To assess the prevalence of “best practice” program components across a select sample of organizations, and to explore differences in engagement rates and health risk reduction between organizations using “best-practice” and “common-practice” health management approaches.Methods:
Using a retrospective approach, researchers assigned organizations to a “best practice” or “common-practice” group based on well-defined criteria. The study examined group differences in employee health assessment participation rates, health coaching program participation and completion rates, and organizational-level health risk reduction.Results:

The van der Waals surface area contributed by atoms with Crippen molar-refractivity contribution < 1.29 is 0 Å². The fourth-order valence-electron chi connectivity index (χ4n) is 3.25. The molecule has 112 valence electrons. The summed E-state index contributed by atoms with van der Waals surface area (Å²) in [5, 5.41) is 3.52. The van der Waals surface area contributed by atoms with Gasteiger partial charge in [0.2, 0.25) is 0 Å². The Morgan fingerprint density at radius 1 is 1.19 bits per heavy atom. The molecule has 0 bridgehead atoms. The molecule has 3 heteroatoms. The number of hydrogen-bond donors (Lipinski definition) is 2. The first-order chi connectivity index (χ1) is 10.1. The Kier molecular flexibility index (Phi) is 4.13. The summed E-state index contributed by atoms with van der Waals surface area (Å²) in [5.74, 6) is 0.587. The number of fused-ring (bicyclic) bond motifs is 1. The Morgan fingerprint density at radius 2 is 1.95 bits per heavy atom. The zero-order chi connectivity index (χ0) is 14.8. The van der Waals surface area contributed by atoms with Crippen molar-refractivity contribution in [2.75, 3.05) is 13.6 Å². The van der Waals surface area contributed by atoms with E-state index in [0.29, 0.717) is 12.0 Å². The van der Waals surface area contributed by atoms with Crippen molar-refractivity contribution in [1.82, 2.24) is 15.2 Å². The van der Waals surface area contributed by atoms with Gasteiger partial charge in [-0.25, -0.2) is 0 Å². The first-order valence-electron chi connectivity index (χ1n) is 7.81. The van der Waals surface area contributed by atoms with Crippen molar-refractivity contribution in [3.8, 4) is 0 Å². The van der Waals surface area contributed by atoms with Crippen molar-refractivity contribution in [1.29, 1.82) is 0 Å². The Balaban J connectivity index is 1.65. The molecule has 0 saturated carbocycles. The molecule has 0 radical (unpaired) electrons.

Best-practice organizations achieved higher levels of engagement than common-practice organizations in both health assessment and health coaching programs. Population-level and intervention-level health risk reduction was 2.35 and 1.08 times higher, respectively, among best-practice organizations compared with common-practice organizations.Conclusions:
This study demonstrates the contribution of quality program components to superior program engagement rates and health outcomes.